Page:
Forced migration in the ‘First World’: questioning the logics of a humanitarian concept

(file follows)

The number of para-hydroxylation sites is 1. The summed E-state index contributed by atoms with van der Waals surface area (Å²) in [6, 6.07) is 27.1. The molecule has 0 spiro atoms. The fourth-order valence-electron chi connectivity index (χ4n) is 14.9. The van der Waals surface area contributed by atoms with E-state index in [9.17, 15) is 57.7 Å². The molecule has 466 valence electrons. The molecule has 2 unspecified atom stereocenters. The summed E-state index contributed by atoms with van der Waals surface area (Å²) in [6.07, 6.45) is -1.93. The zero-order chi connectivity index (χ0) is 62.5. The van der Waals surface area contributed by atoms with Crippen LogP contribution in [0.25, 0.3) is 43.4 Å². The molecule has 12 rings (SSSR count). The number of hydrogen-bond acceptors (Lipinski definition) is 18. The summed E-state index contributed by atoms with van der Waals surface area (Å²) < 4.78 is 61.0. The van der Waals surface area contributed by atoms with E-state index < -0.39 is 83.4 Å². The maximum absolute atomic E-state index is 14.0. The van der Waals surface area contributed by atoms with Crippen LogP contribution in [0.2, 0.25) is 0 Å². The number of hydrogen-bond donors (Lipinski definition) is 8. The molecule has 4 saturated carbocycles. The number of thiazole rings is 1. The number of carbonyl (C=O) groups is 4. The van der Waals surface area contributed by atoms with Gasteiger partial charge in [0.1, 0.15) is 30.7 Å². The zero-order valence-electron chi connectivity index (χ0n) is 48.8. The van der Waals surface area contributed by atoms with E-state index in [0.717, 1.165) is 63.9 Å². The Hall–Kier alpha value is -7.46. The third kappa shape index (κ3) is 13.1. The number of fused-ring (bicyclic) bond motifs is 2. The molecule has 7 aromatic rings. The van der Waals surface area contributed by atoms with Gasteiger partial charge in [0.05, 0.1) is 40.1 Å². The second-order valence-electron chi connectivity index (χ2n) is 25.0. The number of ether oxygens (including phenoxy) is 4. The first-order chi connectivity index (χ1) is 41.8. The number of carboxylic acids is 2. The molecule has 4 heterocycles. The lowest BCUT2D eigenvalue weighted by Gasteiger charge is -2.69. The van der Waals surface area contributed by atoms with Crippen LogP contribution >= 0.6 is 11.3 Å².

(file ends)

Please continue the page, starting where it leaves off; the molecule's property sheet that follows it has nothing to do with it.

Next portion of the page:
This paper uses the example of post-Olympics displacement in East London to challenge the boundaries of forced migration, and to question assumptions about where forced migration happens. The case of displacement in East London is helpful precisely because it lies on the margins of the forced migration concept. Testing forced migration at its limits allows for an interrogation of the assumptions that lie at its core. The following questions guide this exploration at the margins: How might the ideological underpinnings of the current category of forced migration exclude displacement in wealthy, developed countries from analysis? What does the exclusion of displacement in such contexts say about the nature of the forced migration category, about its implicit power relations and dynamics? How does the case of development and displacement in East London challenge the forced migration concept, and call for an evaluation of its underlying logic? Through exploring these questions, this paper puts forward two primary arguments. First, I argue that the forced migration concept is founded on an implicit humanitarian logic. Second, I argue that, if scholars are to truly consider the power implicit in locating forced migration elsewhere, it is necessary to both turn away from an apolitical humanitarian logic and to ‘invert the gaze’ by also examining displacement as it happens in the ‘West’. This paper thus serves as an initial call to critically reflect on forced migration’s underlying humanitarian logic—to consider, for instance, why displacement and dispossession are almost exclusively assumed to occur ‘elsewhere’ and the potential power implications this geography of forced migration might hold. Rather than seek definitive conclusions on causal links between development and displacement in East London, I conduct an exploratory and descriptive study that will raise questions for further research.